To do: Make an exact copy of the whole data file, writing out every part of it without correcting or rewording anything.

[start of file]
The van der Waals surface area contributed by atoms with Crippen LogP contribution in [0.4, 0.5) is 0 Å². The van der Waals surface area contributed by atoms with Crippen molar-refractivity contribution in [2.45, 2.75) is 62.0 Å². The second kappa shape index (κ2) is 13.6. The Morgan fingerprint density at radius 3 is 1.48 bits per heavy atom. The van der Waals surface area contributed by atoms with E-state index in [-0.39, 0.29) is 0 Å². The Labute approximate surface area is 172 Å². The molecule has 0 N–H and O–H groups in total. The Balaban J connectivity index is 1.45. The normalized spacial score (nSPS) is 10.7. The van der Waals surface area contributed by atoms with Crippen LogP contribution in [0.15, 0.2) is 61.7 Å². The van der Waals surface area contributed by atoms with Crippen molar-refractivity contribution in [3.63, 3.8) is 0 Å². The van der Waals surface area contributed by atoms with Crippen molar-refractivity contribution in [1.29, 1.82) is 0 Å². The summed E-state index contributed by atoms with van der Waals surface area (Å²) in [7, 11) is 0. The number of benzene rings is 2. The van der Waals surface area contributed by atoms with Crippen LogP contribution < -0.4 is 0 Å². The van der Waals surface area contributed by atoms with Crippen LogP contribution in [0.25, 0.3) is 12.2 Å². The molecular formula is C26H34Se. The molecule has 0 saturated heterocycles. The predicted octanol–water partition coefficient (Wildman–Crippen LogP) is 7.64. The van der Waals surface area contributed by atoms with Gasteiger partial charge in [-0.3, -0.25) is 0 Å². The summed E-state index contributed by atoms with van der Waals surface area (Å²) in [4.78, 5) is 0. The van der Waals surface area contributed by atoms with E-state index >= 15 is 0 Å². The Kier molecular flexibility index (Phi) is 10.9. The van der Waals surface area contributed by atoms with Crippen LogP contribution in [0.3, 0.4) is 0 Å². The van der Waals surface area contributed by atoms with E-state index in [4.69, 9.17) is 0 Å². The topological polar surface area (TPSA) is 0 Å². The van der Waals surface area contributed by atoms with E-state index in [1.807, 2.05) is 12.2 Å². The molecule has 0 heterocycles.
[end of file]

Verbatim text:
The van der Waals surface area contributed by atoms with Crippen LogP contribution in [0.4, 0.5) is 0 Å². The van der Waals surface area contributed by atoms with Crippen molar-refractivity contribution in [2.45, 2.75) is 62.0 Å². The second kappa shape index (κ2) is 13.6. The Morgan fingerprint density at radius 3 is 1.48 bits per heavy atom. The van der Waals surface area contributed by atoms with E-state index in [-0.39, 0.29) is 0 Å². The Labute approximate surface area is 172 Å². The molecule has 0 N–H and O–H groups in total. The Balaban J connectivity index is 1.45. The normalized spacial score (nSPS) is 10.7. The van der Waals surface area contributed by atoms with Crippen LogP contribution in [0.15, 0.2) is 61.7 Å². The van der Waals surface area contributed by atoms with Crippen molar-refractivity contribution in [3.63, 3.8) is 0 Å². The van der Waals surface area contributed by atoms with Crippen molar-refractivity contribution in [1.29, 1.82) is 0 Å². The summed E-state index contributed by atoms with van der Waals surface area (Å²) in [7, 11) is 0. The number of benzene rings is 2. The van der Waals surface area contributed by atoms with Crippen LogP contribution < -0.4 is 0 Å². The van der Waals surface area contributed by atoms with Crippen LogP contribution in [0.25, 0.3) is 12.2 Å². The molecular formula is C26H34Se. The molecule has 0 saturated heterocycles. The predicted octanol–water partition coefficient (Wildman–Crippen LogP) is 7.64. The van der Waals surface area contributed by atoms with Gasteiger partial charge in [-0.3, -0.25) is 0 Å². The summed E-state index contributed by atoms with van der Waals surface area (Å²) in [4.78, 5) is 0. The van der Waals surface area contributed by atoms with E-state index >= 15 is 0 Å². The Kier molecular flexibility index (Phi) is 10.9. The van der Waals surface area contributed by atoms with Crippen LogP contribution in [0.3, 0.4) is 0 Å². The van der Waals surface area contributed by atoms with E-state index in [4.69, 9.17) is 0 Å². The topological polar surface area (TPSA) is 0 Å². The van der Waals surface area contributed by atoms with E-state index in [1.807, 2.05) is 12.2 Å². The molecule has 0 heterocycles.